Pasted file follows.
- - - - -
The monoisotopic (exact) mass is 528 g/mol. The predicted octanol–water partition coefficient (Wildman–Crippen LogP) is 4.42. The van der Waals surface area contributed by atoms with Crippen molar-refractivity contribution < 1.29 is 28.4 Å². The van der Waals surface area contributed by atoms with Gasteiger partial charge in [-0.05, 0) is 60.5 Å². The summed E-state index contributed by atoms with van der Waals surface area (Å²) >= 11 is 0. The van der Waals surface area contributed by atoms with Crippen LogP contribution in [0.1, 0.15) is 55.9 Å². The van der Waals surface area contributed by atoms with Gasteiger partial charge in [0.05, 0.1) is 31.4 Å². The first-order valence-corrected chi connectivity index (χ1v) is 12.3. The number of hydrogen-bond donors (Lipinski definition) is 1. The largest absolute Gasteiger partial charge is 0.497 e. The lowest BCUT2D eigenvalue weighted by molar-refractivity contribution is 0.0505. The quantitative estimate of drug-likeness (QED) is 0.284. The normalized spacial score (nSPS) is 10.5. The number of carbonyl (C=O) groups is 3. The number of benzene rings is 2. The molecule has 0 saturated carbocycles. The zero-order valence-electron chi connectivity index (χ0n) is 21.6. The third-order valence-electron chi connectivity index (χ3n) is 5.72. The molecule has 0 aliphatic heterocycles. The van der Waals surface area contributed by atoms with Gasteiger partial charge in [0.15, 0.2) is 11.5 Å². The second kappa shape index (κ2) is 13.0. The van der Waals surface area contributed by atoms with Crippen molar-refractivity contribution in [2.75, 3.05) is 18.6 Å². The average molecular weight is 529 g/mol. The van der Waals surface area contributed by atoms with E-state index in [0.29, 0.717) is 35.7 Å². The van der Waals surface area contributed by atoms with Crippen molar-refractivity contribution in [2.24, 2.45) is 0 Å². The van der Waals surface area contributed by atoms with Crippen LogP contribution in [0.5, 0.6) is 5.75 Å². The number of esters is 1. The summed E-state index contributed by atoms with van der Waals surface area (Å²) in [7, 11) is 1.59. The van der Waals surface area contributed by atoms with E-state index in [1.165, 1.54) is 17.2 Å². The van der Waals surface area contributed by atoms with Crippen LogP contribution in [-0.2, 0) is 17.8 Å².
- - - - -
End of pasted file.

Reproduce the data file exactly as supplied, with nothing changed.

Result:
The monoisotopic (exact) mass is 528 g/mol. The predicted octanol–water partition coefficient (Wildman–Crippen LogP) is 4.42. The van der Waals surface area contributed by atoms with Crippen molar-refractivity contribution < 1.29 is 28.4 Å². The van der Waals surface area contributed by atoms with Gasteiger partial charge in [-0.05, 0) is 60.5 Å². The summed E-state index contributed by atoms with van der Waals surface area (Å²) >= 11 is 0. The van der Waals surface area contributed by atoms with Crippen LogP contribution in [0.1, 0.15) is 55.9 Å². The van der Waals surface area contributed by atoms with Gasteiger partial charge in [0.05, 0.1) is 31.4 Å². The first-order valence-corrected chi connectivity index (χ1v) is 12.3. The number of hydrogen-bond donors (Lipinski definition) is 1. The largest absolute Gasteiger partial charge is 0.497 e. The lowest BCUT2D eigenvalue weighted by molar-refractivity contribution is 0.0505. The quantitative estimate of drug-likeness (QED) is 0.284. The normalized spacial score (nSPS) is 10.5. The number of carbonyl (C=O) groups is 3. The number of benzene rings is 2. The molecule has 0 saturated carbocycles. The zero-order valence-electron chi connectivity index (χ0n) is 21.6. The third-order valence-electron chi connectivity index (χ3n) is 5.72. The molecule has 0 aliphatic heterocycles. The van der Waals surface area contributed by atoms with Gasteiger partial charge in [0.15, 0.2) is 11.5 Å². The second kappa shape index (κ2) is 13.0. The van der Waals surface area contributed by atoms with Crippen molar-refractivity contribution in [2.75, 3.05) is 18.6 Å². The average molecular weight is 529 g/mol. The van der Waals surface area contributed by atoms with E-state index in [0.29, 0.717) is 35.7 Å². The van der Waals surface area contributed by atoms with Crippen molar-refractivity contribution in [2.24, 2.45) is 0 Å². The van der Waals surface area contributed by atoms with Crippen LogP contribution in [0.5, 0.6) is 5.75 Å². The number of esters is 1. The summed E-state index contributed by atoms with van der Waals surface area (Å²) in [7, 11) is 1.59. The van der Waals surface area contributed by atoms with E-state index in [1.165, 1.54) is 17.2 Å². The van der Waals surface area contributed by atoms with Crippen LogP contribution in [-0.2, 0) is 17.8 Å².